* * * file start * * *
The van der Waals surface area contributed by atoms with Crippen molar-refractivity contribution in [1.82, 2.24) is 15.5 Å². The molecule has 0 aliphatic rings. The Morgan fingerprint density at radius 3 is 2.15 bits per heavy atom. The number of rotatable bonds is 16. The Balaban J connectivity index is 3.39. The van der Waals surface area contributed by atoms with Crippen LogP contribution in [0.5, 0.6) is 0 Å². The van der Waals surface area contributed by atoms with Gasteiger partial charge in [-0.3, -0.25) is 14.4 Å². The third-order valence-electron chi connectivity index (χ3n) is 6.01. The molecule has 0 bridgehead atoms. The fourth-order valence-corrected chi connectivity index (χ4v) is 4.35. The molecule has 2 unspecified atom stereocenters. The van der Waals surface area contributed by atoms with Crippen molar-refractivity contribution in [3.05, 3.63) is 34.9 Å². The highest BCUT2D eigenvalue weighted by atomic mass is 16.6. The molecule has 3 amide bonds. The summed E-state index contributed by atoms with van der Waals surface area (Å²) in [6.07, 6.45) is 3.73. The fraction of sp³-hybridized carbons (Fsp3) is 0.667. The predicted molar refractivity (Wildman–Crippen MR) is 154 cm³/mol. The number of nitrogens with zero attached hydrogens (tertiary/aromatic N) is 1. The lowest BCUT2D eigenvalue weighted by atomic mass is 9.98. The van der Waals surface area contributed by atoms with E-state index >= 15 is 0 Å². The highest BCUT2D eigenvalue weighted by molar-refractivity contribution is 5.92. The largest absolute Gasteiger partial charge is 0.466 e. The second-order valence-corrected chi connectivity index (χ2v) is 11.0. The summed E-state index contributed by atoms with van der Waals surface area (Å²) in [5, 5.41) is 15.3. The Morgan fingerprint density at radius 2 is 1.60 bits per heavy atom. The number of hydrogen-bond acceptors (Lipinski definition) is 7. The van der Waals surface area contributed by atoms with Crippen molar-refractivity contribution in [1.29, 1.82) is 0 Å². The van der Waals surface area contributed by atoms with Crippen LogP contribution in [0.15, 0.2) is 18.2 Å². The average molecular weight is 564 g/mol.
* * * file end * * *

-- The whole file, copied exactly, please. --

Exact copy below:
The van der Waals surface area contributed by atoms with Crippen molar-refractivity contribution in [1.82, 2.24) is 15.5 Å². The molecule has 0 aliphatic rings. The Morgan fingerprint density at radius 3 is 2.15 bits per heavy atom. The number of rotatable bonds is 16. The Balaban J connectivity index is 3.39. The van der Waals surface area contributed by atoms with Crippen LogP contribution in [0.5, 0.6) is 0 Å². The van der Waals surface area contributed by atoms with Gasteiger partial charge in [-0.3, -0.25) is 14.4 Å². The third-order valence-electron chi connectivity index (χ3n) is 6.01. The molecule has 0 bridgehead atoms. The fourth-order valence-corrected chi connectivity index (χ4v) is 4.35. The molecule has 2 unspecified atom stereocenters. The van der Waals surface area contributed by atoms with Crippen molar-refractivity contribution in [3.05, 3.63) is 34.9 Å². The highest BCUT2D eigenvalue weighted by atomic mass is 16.6. The molecule has 3 amide bonds. The summed E-state index contributed by atoms with van der Waals surface area (Å²) in [6.07, 6.45) is 3.73. The fraction of sp³-hybridized carbons (Fsp3) is 0.667. The predicted molar refractivity (Wildman–Crippen MR) is 154 cm³/mol. The number of nitrogens with zero attached hydrogens (tertiary/aromatic N) is 1. The lowest BCUT2D eigenvalue weighted by atomic mass is 9.98. The van der Waals surface area contributed by atoms with E-state index >= 15 is 0 Å². The highest BCUT2D eigenvalue weighted by molar-refractivity contribution is 5.92. The largest absolute Gasteiger partial charge is 0.466 e. The second-order valence-corrected chi connectivity index (χ2v) is 11.0. The summed E-state index contributed by atoms with van der Waals surface area (Å²) in [5, 5.41) is 15.3. The Morgan fingerprint density at radius 2 is 1.60 bits per heavy atom. The number of hydrogen-bond acceptors (Lipinski definition) is 7. The van der Waals surface area contributed by atoms with Crippen molar-refractivity contribution in [1.29, 1.82) is 0 Å². The van der Waals surface area contributed by atoms with Crippen LogP contribution in [0.15, 0.2) is 18.2 Å². The average molecular weight is 564 g/mol.